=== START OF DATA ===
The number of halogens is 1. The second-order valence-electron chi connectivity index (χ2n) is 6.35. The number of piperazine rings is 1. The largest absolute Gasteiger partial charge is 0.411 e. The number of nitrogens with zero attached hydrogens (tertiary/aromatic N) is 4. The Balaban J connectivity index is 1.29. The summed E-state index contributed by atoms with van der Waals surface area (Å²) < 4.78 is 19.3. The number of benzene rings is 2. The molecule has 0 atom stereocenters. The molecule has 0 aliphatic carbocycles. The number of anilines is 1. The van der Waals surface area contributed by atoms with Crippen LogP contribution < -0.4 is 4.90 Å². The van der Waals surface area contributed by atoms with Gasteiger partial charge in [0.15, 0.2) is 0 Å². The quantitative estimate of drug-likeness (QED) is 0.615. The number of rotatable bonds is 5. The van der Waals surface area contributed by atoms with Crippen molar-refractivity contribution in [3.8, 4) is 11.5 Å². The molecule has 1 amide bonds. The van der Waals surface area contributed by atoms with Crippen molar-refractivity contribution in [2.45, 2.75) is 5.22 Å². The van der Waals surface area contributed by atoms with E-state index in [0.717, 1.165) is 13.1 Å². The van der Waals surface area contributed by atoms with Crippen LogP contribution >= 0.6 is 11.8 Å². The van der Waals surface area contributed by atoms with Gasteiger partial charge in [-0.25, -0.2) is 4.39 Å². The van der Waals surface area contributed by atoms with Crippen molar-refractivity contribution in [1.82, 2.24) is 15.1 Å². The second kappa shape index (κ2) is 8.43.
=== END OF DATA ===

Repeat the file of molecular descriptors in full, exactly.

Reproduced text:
The number of halogens is 1. The second-order valence-electron chi connectivity index (χ2n) is 6.35. The number of piperazine rings is 1. The largest absolute Gasteiger partial charge is 0.411 e. The number of nitrogens with zero attached hydrogens (tertiary/aromatic N) is 4. The Balaban J connectivity index is 1.29. The summed E-state index contributed by atoms with van der Waals surface area (Å²) < 4.78 is 19.3. The number of benzene rings is 2. The molecule has 0 atom stereocenters. The molecule has 0 aliphatic carbocycles. The number of anilines is 1. The van der Waals surface area contributed by atoms with Crippen LogP contribution < -0.4 is 4.90 Å². The van der Waals surface area contributed by atoms with Gasteiger partial charge in [0.15, 0.2) is 0 Å². The quantitative estimate of drug-likeness (QED) is 0.615. The number of rotatable bonds is 5. The van der Waals surface area contributed by atoms with Crippen molar-refractivity contribution in [3.8, 4) is 11.5 Å². The molecule has 1 amide bonds. The van der Waals surface area contributed by atoms with Crippen molar-refractivity contribution in [2.45, 2.75) is 5.22 Å². The van der Waals surface area contributed by atoms with E-state index in [0.717, 1.165) is 13.1 Å². The van der Waals surface area contributed by atoms with Crippen LogP contribution >= 0.6 is 11.8 Å². The van der Waals surface area contributed by atoms with Gasteiger partial charge in [-0.25, -0.2) is 4.39 Å². The van der Waals surface area contributed by atoms with Crippen molar-refractivity contribution in [1.82, 2.24) is 15.1 Å². The second kappa shape index (κ2) is 8.43.